PreSonus Eris E5 Review

If you’re producing audio, it’s often said that your results will only be as good as the weakest link in your production chain. For many people, the weakest link is their studio monitors. Finding a pair of quality monitors can be a real challenge in any situation, but it’s even harder to find them on a budget. The fact that so many home studios aren’t exactly ideal acoustic spaces only adds to the difficulty. This PreSonus Eris E5 review will offer a potential solution.

Full Disclosure: This is an affiliate review. Purchasing from the link or buttons below earns me sales commission.

PreSonus Eris E5 Review: Overview

Pairing a 5.25-inch Kevlar woofer with a one-inch silk dome tweeter, the Eris E5 delivers a solid frequency range – 53 hertz to 22 kilohertz – and an impressively loud maximum SPL of 102 decibels. The performance may fall a bit short of high-end studio gear, but the E5 is a great monitor for the price. With clean sound quality and a very flat response, it’s especially well-suited to home and budget studio work.

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What Makes a Good Studio Monitor?

Before we really dig into the details of this PreSonus Eris E5 review, it’s helpful to explore what actually makes a good studio monitor. The truth is that there’s no objective standard for the “best” near-field monitors, so part of the process always comes down to personal preference. Still, there are a few important things you should consider.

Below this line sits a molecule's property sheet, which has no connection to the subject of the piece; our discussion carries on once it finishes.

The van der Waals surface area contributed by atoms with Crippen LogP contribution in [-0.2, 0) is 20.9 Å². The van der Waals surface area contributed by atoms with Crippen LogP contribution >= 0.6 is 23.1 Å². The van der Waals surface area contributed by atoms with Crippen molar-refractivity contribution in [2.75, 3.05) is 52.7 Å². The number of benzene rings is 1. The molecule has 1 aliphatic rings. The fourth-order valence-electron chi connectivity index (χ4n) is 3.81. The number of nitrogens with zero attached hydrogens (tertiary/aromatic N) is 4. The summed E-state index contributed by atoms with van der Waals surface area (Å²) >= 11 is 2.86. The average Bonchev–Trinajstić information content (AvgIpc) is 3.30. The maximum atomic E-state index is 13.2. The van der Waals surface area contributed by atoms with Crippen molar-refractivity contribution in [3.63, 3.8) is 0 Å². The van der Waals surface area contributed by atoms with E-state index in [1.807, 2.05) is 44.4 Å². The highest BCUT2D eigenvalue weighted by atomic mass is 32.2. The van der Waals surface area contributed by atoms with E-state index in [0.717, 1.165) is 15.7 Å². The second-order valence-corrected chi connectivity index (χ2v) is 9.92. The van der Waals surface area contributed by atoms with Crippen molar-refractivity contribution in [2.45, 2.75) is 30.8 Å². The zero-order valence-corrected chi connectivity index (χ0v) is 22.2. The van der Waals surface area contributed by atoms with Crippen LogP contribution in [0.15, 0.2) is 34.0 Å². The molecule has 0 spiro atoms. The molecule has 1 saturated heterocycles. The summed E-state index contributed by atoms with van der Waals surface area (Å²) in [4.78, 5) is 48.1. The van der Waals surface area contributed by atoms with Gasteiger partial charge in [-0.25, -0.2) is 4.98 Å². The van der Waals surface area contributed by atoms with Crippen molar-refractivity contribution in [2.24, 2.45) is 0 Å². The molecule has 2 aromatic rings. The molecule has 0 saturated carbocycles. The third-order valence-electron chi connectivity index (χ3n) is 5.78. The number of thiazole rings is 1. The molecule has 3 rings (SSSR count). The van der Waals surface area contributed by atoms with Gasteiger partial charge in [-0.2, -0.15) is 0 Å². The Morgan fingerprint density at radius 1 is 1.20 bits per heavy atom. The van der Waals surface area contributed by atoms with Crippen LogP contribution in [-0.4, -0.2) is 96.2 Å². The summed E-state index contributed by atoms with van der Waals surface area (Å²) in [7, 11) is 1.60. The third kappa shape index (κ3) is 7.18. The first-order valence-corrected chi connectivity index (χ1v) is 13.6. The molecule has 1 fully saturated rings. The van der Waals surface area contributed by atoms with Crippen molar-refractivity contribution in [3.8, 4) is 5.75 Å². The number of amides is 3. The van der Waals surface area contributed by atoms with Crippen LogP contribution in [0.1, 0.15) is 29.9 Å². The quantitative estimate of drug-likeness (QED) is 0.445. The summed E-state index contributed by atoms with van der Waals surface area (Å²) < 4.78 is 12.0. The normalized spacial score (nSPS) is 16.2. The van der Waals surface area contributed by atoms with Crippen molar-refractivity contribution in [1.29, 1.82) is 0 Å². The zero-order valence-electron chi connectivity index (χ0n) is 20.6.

First, you’ll need to choose between passive and active monitors. Active monitors are powered by built-in amplifiers, so they’re more convenient and require less gear. The amps in high-quality active monitors are specifically matched with the speakers, which translates to better performance. Passive monitors aren’t powered and need to be paired with standalone amplifiers. This makes them more affordable and versatile, but managing the extra gear can be a hassle. For most people, active monitors are likely a better choice.

Another key factor is the range of frequencies the monitors can reproduce. This is shown as a range that usually extends from hertz (Hz) on the low end to kilohertz (kHz) on the high end. In general, you should look for a range of at least 50 Hz to 20 kHz. It’s also important to check the frequency response, which tells you how much the monitor deviates from “flat” across its frequency range. For instance, a typical monitor might have the following specifications: “50 Hz – 20 kHz ± 5 dB.” This means it can reproduce frequencies ranging from 50 hertz to 20 kilohertz, with any given frequency being louder or quieter than the baseline by up to five decibels. A rating of three decibels or lower is preferred for most applications.